When she opened her eyes, she furrowed her brows because she was not looking into the mirror anymore, she was looking at the wall. It took a moment to register the fact that her feet weren’t touching the ground, but that they were several feet in the air. She was flying! Squeezing her eyes shut, she thought to herself, ‘This isn’t real this isn’t real this isn’t real.’ Her eyes snapped open again, but she was still hovering in the air. Her heart began to race and she whipped her head around, trying to figure out how to get down.
Panicking, she reached toward her bed to try and grab her phone, which sent her flying toward the other side of the room. She shielded her face with her arms and was somehow able to stop before she crashed into the wall. There was so much tension in her body that she curled her toes, but she took a deep breath, trying to stay rational. There had to be a logical explanation, right?
The jar of hair grease was still clutched tight between her fingers and she read the label again. Below the words “Black Hair Magic” there was a message written in teeny tiny font that read, “Side Effects May Include: A Boost In Confidence, A Craving For Ice Cream, and the Ability To Fly.”
WHAT?!?!? She reread the label, and then read it again. She turned the bottle around until she found another message written next to the ingredients: “Side Effects May Be Countered By Using Our Coconut Hydrating Mist.”
Resting on the bed, the brown box seemed so far away. But she took a breath and focused, knowing that she could do this. Not taking her eyes off the box, she focused all her energy into hovering toward it.
She moved closer and closer to the box until she was able to grab the bottle of mist, clinging to the bed frame so that she wouldn’t fly toward the wall again. It was a struggle to get the bottle open with one free hand, but she finally bit the cap off, checking this bottle’s label to make sure there weren’t any other side effects she needed to know about.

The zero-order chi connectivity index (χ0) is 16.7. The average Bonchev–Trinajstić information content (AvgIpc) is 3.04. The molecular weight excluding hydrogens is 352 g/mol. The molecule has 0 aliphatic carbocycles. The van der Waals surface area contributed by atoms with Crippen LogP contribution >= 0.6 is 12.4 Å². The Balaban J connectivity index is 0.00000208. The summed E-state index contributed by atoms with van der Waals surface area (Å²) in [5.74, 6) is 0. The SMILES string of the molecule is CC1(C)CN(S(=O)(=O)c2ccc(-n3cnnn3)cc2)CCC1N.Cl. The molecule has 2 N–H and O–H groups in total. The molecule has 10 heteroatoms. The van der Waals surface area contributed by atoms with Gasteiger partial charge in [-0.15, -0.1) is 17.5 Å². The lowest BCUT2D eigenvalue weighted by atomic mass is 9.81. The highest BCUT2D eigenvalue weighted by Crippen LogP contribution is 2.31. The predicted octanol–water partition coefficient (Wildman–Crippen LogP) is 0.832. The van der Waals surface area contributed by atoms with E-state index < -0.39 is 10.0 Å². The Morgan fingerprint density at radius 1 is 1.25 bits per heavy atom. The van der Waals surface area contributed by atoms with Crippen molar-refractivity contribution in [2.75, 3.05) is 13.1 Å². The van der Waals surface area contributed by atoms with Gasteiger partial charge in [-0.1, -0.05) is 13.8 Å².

“Dinner is ready kids!” her mom called. Crap. She sprayed the coconut mist all over her hair, coughing when she accidently sprayed it into her face.
‘Please let this work, please please please,’ she thought. When she opened her eyes, she felt the weight of gravity again, and she had never been so happy to feel her bare feet touch the soft carpet. A huge sigh of relief escaped her lips and she plopped down on her bed, savoring how safe it felt to be grounded. She placed her hair care products back into their box and shook her head at the impossibility of it all. Her phone pinged again.
“Awesome! How are the products??” the text said. How could she even begin to respond?
“They’re like nothing else I’ve ever used,” she typed. She picked up the bottle of hair grease again, examining it, unable to believe that moments ago it really made her fly.
“Don’t forget to wash your hands,” her mom called again.
“Coming mom,” she said. She closed up the box of hair care products and tucked them away into a drawer.
“Black Hair Magic indeed,” she said to herself. She decided she’d get to the bottom of this stuff after dinner. For now, she’d go help her sister wash her hands so they could eat. But as she headed toward the door, she decided to go to the mirror to see what her hair looked like.
Maybe it was the least of her concerns in this moment, but she did use those products and was super curious. She went to the mirror and, surprisingly, she liked what she saw. Her curls were more defined, the frizz was more tamed. Maybe she wasn’t as perfect as Daphne Moon, but it was close enough.
She went looking for beauty and what she found was some crazy, impossible magic.
She went to go help her sister get ready for dinner, and as they went downstairs, she really hoped they had some ice-cream sandwiches left in the freezer.